The experimental compartments which were analyzed in these studies used the following definitions: (1) Surface is the residue removed by washing the surface of the IPPSF at termination of the experiment plus the residues remaining in the dosing template. (2) Stratum corneum is the residue extracted from the outermost stratum corneum via 12 tape strips at the termination of the experiment. (3) Dosed skin is the residue that remained in the dosed skin plus the depth of penetration core taken at termination. (4) Absorption is the cumulative amount of the marker compound collected in the effluent over the course of the 5-h experiment. (5) Fat is the residue remaining in the fat when it was separated from the dermis at the end of the experiment. (6) Penetration is the summation of the label in the effluent plus skin plus fat, but not stratum corneum nor surface. (7) Evaporative loss is that label which was lost to evaporation. Our previous studies in the IPPSF indicated that the penetration estimate is the best empirical correlate to predict eventual in vivo absorption in humans.

Statistical significance of absorption and penetration parameters were determined using ANOVA or by a priori-defined orthogonal contrasts where appropriate at the 0.05 level of significance. A least significance difference (LSD) procedure was used for multiple comparisons on overall tissue disposition.
Details on in vitro test system (if applicable):
A 1 x 5 cm dosing area was drawn on the surface of the skin flap with a surgery marker. A dose, containing 25 uL of the specified jet fuel containing approximately 2 uCi of 14C-naphthalene plus 10 uCi of 3H-dodecane and 14C- hexadecane was applied directly to the surface of the skin flap. Perfusate samples (3 ml) were collected every 5 mm for the first 40 mm. then every 10 mm until 1.5 h. and then every 15 mm until termination at 5 h. At termination, several samples were taken for mass balance of the marker compounds. The surface of the dose area was swabbed twice with a 1% soap solution and gauze, and then 12 stratum corneum tape strips were collected using cellophane tape (3M Corporation, Minneapolis. MN). The entire dose area was removed. A 1x 1 cm core of the dose area was removed and frozen for subsequent depth of penetration studies. This consisted of laying the core sample epidermal side down in an aluminum foil boat and embedding in Tissue-Tek OCT compound (Miles. Inc., Elkhart, IN), snap freezing in liquid nitrogen, followed by sectioning (40 zm) on a Reichart-Jung Model 1800 Cryocut (Warner Lambert, Buffalo, NY). The remaining dosed area as well as the surrounding skin was separated from the fat and held for analysis.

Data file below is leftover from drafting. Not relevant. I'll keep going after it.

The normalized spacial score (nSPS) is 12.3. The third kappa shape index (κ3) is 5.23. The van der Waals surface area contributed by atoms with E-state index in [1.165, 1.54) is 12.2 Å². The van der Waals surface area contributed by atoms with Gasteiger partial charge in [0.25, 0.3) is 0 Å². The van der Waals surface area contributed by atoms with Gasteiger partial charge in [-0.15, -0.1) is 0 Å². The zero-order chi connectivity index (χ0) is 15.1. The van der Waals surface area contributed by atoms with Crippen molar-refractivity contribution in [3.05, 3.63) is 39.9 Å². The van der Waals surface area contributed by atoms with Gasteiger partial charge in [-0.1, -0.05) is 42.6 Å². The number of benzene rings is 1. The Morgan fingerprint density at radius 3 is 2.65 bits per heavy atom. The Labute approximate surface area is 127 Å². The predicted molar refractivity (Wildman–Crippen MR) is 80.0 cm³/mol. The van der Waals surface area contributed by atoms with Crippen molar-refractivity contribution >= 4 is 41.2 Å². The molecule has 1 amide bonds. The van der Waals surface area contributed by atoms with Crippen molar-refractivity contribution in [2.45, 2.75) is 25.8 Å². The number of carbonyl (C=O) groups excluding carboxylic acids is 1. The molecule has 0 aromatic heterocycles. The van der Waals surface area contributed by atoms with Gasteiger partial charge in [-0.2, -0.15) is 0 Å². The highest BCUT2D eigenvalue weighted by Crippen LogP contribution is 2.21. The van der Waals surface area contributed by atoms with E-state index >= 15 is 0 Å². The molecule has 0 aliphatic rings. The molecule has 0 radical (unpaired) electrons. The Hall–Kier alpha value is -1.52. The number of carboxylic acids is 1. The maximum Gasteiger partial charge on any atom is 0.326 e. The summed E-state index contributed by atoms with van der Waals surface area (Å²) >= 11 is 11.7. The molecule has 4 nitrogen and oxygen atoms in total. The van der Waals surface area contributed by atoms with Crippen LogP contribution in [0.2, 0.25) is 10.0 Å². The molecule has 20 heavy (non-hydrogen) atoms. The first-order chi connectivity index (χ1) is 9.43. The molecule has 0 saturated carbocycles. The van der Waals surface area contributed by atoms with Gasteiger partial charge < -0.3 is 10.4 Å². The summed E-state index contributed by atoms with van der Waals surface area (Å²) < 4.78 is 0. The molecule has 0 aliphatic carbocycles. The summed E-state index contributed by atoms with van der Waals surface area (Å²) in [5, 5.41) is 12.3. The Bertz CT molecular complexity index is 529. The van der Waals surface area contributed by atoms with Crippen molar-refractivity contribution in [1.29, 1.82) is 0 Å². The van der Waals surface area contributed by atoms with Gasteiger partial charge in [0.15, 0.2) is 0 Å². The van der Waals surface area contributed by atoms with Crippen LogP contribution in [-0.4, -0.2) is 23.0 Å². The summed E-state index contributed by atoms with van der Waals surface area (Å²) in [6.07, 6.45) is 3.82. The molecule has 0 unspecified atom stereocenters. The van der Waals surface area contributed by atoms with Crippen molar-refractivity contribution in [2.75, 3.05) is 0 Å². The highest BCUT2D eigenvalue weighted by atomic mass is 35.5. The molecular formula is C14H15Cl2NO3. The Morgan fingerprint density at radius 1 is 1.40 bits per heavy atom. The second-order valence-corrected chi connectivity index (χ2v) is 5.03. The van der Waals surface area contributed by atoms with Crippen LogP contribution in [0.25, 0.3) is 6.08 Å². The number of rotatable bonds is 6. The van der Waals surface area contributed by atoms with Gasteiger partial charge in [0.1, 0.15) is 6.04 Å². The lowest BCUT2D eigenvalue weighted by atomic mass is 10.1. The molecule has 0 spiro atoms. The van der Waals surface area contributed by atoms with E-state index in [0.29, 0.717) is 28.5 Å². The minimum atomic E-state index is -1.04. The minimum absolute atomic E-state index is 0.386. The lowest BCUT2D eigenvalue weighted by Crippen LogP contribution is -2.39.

Results and discussion

Signs and symptoms of toxicity:
not examined
Dermal irritation:
not examined

Applicant's summary and conclusion

Conclusions:
Within JP-8, the rank order of absorption for all marker components was (mean +/- SEM; % dose) naphthalene (1.17 +/- 0.07)> dodecane (0.63 +/- 0.04) > hexadecane (0.18 +/- 0.08).  The area under the curve (AUC) was determined to be (mean +/- SEM; % dose-h/mL): naphthalene (0.0199 +/- 0.0020)> dodecane (0.0107 +/- 0.0009) > hexadecane (0.0017 +/- 0.0003). In contrast, deposition within dosed skin showed the reverse pattern.
Executive summary:

The purpose of these studies was to assess the percutaneous absorption and cutaneous disposition of topically applied (25 uL/5 cm2) neat Jet-A, JP-8, and JP-8(100) jet fuels by monitoring the absorptive flux of the marker components 14C naphthalene and 4H dodecane simultaneously applied non-occluded to isolated perfused porcine skin flaps (IPPSF) (a = 4). Absorption of 14C hexadecane was estimated from JP-8 fuel. Absorption and disposition of naphthalene and dodecane were also monitored using a nonvolatile JP-8 fraction reflecting exposure to residual fuel that might occur 24 h after a jet fuel spill. In all studies, perfusate, stratum corneum, and skin concentrations were measured over 5 h. Naphthalene absorption had a clear peak absorptive flux at less than 1 h, while dodecane and hexadecane had prolonged, albeit significantly lower, absorption flux profiles. Within JP-8, the rank order of absorption for all marker components was (mean +/- SEM; % dose) naphthalene (1.17 +/- 0.07)> dodecane (0.63 +/- 0.04) > hexadecane (0.18 +/- 0.08).  The area under the curve (AUC) was determined to be (mean +/- SEM; % dose-h/mL): naphthalene (0.0199 +/- 0.0020)> dodecane (0.0107 +/- 0.0009) > hexadecane (0.0017 +/- 0.0003). In contrast, deposition within dosed skin showed the reverse pattern.